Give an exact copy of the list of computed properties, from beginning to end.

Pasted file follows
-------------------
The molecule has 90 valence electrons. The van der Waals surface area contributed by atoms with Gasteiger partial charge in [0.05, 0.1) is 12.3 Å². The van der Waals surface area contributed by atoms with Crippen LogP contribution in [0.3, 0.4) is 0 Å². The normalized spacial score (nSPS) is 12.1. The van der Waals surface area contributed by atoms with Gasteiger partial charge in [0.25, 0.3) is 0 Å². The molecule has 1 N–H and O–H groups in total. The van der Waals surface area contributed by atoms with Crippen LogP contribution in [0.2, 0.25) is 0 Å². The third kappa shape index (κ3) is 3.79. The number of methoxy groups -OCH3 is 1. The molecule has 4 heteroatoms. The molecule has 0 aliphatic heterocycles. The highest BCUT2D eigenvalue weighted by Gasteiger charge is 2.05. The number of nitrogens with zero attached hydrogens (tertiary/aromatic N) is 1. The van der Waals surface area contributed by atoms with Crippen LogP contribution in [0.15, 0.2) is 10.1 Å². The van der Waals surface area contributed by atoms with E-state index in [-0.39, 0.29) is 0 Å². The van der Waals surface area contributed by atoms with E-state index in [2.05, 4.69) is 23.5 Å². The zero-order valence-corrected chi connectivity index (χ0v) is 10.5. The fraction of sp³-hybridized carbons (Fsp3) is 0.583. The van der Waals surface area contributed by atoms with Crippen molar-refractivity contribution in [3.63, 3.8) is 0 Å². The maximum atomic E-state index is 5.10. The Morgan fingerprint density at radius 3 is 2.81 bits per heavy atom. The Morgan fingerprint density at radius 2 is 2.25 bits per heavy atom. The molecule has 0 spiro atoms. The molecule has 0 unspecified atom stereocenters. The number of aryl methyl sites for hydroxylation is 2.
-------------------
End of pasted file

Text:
The molecule has 90 valence electrons. The van der Waals surface area contributed by atoms with Gasteiger partial charge in [0.05, 0.1) is 12.3 Å². The van der Waals surface area contributed by atoms with Crippen LogP contribution in [0.3, 0.4) is 0 Å². The normalized spacial score (nSPS) is 12.1. The van der Waals surface area contributed by atoms with Gasteiger partial charge in [0.25, 0.3) is 0 Å². The molecule has 1 N–H and O–H groups in total. The van der Waals surface area contributed by atoms with Crippen LogP contribution in [0.2, 0.25) is 0 Å². The third kappa shape index (κ3) is 3.79. The number of methoxy groups -OCH3 is 1. The molecule has 4 heteroatoms. The molecule has 0 aliphatic heterocycles. The highest BCUT2D eigenvalue weighted by Gasteiger charge is 2.05. The number of nitrogens with zero attached hydrogens (tertiary/aromatic N) is 1. The van der Waals surface area contributed by atoms with Crippen LogP contribution in [0.15, 0.2) is 10.1 Å². The van der Waals surface area contributed by atoms with E-state index in [-0.39, 0.29) is 0 Å². The van der Waals surface area contributed by atoms with E-state index in [2.05, 4.69) is 23.5 Å². The zero-order valence-corrected chi connectivity index (χ0v) is 10.5. The fraction of sp³-hybridized carbons (Fsp3) is 0.583. The van der Waals surface area contributed by atoms with Crippen molar-refractivity contribution in [3.63, 3.8) is 0 Å². The maximum atomic E-state index is 5.10. The Morgan fingerprint density at radius 3 is 2.81 bits per heavy atom. The Morgan fingerprint density at radius 2 is 2.25 bits per heavy atom. The molecule has 0 spiro atoms. The molecule has 0 unspecified atom stereocenters. The number of aryl methyl sites for hydroxylation is 2.